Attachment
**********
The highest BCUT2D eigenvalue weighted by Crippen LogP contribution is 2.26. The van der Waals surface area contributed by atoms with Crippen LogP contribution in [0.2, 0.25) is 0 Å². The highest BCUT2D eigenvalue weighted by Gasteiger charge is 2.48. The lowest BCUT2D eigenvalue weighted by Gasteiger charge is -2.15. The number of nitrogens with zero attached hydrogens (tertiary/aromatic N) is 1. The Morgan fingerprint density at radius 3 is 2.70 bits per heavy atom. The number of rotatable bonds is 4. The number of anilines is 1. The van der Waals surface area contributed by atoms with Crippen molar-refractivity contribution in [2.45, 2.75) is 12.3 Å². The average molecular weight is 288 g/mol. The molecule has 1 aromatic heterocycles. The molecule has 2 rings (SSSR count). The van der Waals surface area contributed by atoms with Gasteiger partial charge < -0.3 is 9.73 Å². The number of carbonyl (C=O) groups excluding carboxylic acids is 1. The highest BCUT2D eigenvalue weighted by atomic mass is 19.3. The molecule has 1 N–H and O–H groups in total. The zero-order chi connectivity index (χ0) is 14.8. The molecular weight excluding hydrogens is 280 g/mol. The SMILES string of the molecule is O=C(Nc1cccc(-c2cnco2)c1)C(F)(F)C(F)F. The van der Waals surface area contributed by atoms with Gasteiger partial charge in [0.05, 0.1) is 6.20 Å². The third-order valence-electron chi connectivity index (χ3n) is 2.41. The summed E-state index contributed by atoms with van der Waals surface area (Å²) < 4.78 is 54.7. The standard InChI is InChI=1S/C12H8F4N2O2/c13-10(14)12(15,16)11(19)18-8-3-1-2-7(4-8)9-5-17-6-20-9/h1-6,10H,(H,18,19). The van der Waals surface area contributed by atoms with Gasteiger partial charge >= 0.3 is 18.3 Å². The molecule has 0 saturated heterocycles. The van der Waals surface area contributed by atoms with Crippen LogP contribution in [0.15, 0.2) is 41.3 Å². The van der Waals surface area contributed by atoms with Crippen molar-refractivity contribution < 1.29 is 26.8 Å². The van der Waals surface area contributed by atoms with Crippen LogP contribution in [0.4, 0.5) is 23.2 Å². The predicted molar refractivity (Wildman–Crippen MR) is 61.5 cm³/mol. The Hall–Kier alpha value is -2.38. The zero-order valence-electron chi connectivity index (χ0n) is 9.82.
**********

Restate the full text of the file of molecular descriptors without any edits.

The highest BCUT2D eigenvalue weighted by Crippen LogP contribution is 2.26. The van der Waals surface area contributed by atoms with Crippen LogP contribution in [0.2, 0.25) is 0 Å². The highest BCUT2D eigenvalue weighted by Gasteiger charge is 2.48. The lowest BCUT2D eigenvalue weighted by Gasteiger charge is -2.15. The number of nitrogens with zero attached hydrogens (tertiary/aromatic N) is 1. The Morgan fingerprint density at radius 3 is 2.70 bits per heavy atom. The number of rotatable bonds is 4. The number of anilines is 1. The van der Waals surface area contributed by atoms with Crippen molar-refractivity contribution in [2.45, 2.75) is 12.3 Å². The average molecular weight is 288 g/mol. The molecule has 1 aromatic heterocycles. The molecule has 2 rings (SSSR count). The van der Waals surface area contributed by atoms with Gasteiger partial charge < -0.3 is 9.73 Å². The number of carbonyl (C=O) groups excluding carboxylic acids is 1. The highest BCUT2D eigenvalue weighted by atomic mass is 19.3. The molecule has 1 N–H and O–H groups in total. The zero-order chi connectivity index (χ0) is 14.8. The molecular weight excluding hydrogens is 280 g/mol. The SMILES string of the molecule is O=C(Nc1cccc(-c2cnco2)c1)C(F)(F)C(F)F. The van der Waals surface area contributed by atoms with Gasteiger partial charge in [0.05, 0.1) is 6.20 Å². The third-order valence-electron chi connectivity index (χ3n) is 2.41. The summed E-state index contributed by atoms with van der Waals surface area (Å²) < 4.78 is 54.7. The standard InChI is InChI=1S/C12H8F4N2O2/c13-10(14)12(15,16)11(19)18-8-3-1-2-7(4-8)9-5-17-6-20-9/h1-6,10H,(H,18,19). The van der Waals surface area contributed by atoms with Gasteiger partial charge >= 0.3 is 18.3 Å². The molecule has 0 saturated heterocycles. The van der Waals surface area contributed by atoms with Crippen LogP contribution in [0.15, 0.2) is 41.3 Å². The van der Waals surface area contributed by atoms with Crippen molar-refractivity contribution < 1.29 is 26.8 Å². The van der Waals surface area contributed by atoms with Crippen LogP contribution in [0.4, 0.5) is 23.2 Å². The predicted molar refractivity (Wildman–Crippen MR) is 61.5 cm³/mol. The Hall–Kier alpha value is -2.38. The zero-order valence-electron chi connectivity index (χ0n) is 9.82.